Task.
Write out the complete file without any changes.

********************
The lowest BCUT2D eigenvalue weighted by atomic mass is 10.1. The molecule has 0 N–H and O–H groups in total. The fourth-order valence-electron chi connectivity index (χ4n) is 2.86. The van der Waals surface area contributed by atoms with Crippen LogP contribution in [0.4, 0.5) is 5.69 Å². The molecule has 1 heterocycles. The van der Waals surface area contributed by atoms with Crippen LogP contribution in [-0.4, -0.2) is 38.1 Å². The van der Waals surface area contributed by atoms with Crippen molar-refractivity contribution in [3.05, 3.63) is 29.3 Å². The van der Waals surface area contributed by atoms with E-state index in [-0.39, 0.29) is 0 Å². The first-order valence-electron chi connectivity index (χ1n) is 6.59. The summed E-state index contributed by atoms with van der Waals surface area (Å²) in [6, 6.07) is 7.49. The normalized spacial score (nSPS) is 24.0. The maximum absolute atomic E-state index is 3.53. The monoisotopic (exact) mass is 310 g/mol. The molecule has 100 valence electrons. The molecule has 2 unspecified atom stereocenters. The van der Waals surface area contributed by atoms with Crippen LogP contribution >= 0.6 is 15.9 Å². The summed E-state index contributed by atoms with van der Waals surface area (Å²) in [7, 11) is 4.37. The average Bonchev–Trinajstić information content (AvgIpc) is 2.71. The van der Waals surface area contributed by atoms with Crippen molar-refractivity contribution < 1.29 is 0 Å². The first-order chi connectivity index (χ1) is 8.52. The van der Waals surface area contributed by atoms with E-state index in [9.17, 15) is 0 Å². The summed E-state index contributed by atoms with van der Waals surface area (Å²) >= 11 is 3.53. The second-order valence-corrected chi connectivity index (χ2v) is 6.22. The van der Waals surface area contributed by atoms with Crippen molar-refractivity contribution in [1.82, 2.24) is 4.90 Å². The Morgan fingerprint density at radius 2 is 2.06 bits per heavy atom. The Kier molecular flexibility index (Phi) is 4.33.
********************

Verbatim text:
The lowest BCUT2D eigenvalue weighted by atomic mass is 10.1. The molecule has 0 N–H and O–H groups in total. The fourth-order valence-electron chi connectivity index (χ4n) is 2.86. The van der Waals surface area contributed by atoms with Crippen LogP contribution in [0.4, 0.5) is 5.69 Å². The molecule has 1 heterocycles. The van der Waals surface area contributed by atoms with Crippen LogP contribution in [-0.4, -0.2) is 38.1 Å². The van der Waals surface area contributed by atoms with Crippen molar-refractivity contribution in [3.05, 3.63) is 29.3 Å². The van der Waals surface area contributed by atoms with E-state index in [-0.39, 0.29) is 0 Å². The first-order valence-electron chi connectivity index (χ1n) is 6.59. The summed E-state index contributed by atoms with van der Waals surface area (Å²) in [6, 6.07) is 7.49. The normalized spacial score (nSPS) is 24.0. The maximum absolute atomic E-state index is 3.53. The monoisotopic (exact) mass is 310 g/mol. The molecule has 100 valence electrons. The molecule has 2 unspecified atom stereocenters. The van der Waals surface area contributed by atoms with Crippen LogP contribution >= 0.6 is 15.9 Å². The summed E-state index contributed by atoms with van der Waals surface area (Å²) in [7, 11) is 4.37. The average Bonchev–Trinajstić information content (AvgIpc) is 2.71. The van der Waals surface area contributed by atoms with Crippen molar-refractivity contribution < 1.29 is 0 Å². The first-order chi connectivity index (χ1) is 8.52. The van der Waals surface area contributed by atoms with E-state index in [9.17, 15) is 0 Å². The summed E-state index contributed by atoms with van der Waals surface area (Å²) >= 11 is 3.53. The second-order valence-corrected chi connectivity index (χ2v) is 6.22. The van der Waals surface area contributed by atoms with Crippen molar-refractivity contribution in [1.82, 2.24) is 4.90 Å². The Morgan fingerprint density at radius 2 is 2.06 bits per heavy atom. The Kier molecular flexibility index (Phi) is 4.33.